“She saw fire falling from the sky and devouring the tree where Abdallah [had] sought shelter. She felt totally paralyzed watching her son die in front of her”, one resident told Mwatana.

On 26/27 January 2018, an airstrike on Shabwah killed five civilians and two Yemeni soldiers in As Said district. Among those killed were a driver, teacher, university student, beekeeper, and security officer driving to an AQAP camp with the soldiers to find a missing boy. Nearby villagers found the burned car and dead men; Mwatana found no credible evidence the men were involved in AQAP or IS activities or were associated with the groups.

CENTCOM denied US forces carried out the strike initially but later confirmed that a strike targeted AQAP in Shabwah on 26 January, but never acknowledged civilian casualties.

Mwatana and the Columbia Law School Human Rights Clinic wrote to CENTCOM in November 2020 presenting its evidence of the Shabwah strike and others, urging its investigation, acknowledgment, and subsequent reparations in addition to a wider review of its operations in Yemen.

The letter is one of the organisation’s various efforts to present evidence of civilian harm to the US military.

The US policy of lethal force has remained consistent since George W. Bush was in office, although drone attacks stepped up under former US president Barack Obama.

Following an outcry from civil society in 2013, Obama revealed a new policy demanding “near certainty” over a target’s identity. Despite this, high profile errors continued to draw scrutiny over Obama’s drone programme, including a strike on a vehicle convoy at the end of 2013, the US alleged was transporting “terrorists”, but Human Rights Watch later found to be a wedding party, killing 12 people.

Whereas the US has paid compensation to victims of drone operations elsewhere, civilians impacted by operations in Yemen have never reportedly received compensation.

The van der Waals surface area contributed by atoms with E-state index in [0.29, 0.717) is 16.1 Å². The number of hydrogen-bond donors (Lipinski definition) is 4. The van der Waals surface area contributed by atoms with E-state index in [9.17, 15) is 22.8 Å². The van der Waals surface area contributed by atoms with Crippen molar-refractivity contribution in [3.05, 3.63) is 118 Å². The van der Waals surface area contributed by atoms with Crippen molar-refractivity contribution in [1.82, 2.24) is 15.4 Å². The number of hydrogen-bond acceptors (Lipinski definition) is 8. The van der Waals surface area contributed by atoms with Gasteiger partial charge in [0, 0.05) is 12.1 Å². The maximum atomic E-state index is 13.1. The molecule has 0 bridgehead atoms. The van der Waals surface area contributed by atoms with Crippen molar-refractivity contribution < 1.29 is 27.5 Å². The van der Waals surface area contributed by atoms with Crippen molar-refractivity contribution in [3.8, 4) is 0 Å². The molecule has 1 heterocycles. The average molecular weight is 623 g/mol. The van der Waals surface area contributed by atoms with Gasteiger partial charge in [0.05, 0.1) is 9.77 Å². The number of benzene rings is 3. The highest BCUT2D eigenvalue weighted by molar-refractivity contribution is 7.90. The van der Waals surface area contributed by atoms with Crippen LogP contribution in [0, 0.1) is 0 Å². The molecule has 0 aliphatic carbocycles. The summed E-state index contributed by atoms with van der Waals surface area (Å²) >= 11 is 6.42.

Under Donald Trump, so-called counter-terrorism strikes in Yemen escalated further. A report by Airwars states the monitoring organisation identified more than 230 actions by US military and CIA under Trump, compared to a total of 150 declared actions under Bush and Obama combined.

Mwatana’s findings arrive within the first 100 days of US President Joe Biden’s tenure in office, and as he touts a new foreign policy approach, he says will be rooted in human rights.

Specifically, the Biden administration has said it would cease support for “offensive operations” by the Saudi-led coalition in Yemen and suspend related arms sales. According to officials, these declarations do not impact US operations against AQAP, which they purport are in the interests of national security.

At the beginning of March 2021, Biden started a review of US counter-terrorism direct action that included drone strikes and military raids, which will likely seek to reverse Trump’s questionable policies, but some warn against simply reverting to an Obama-era approach, suggesting counter-terrorism should feature less in Biden’s overall foreign policy strategy.

Mwatana as well cautions there has been a worrying pattern of US administrations seeking to “collapse the distinction between war time and peace time, and the associated international rules on the use of lethal force”.

At the same time, Yemen’s government appears not to have taken action to protect civilian lives or hold the US to account, while the US claims it has had the support of the Yemen government to conduct raids.

To move forward, Mwatana urges transparency, investigations, accountability, and reparations for raids by US forces and abidance with international law.

Whether Biden will keep human rights central to the US’s foreign policy remains to be seen, the risk is a reversion to a problematic policy that simply looks good next to Trump’s excessive record.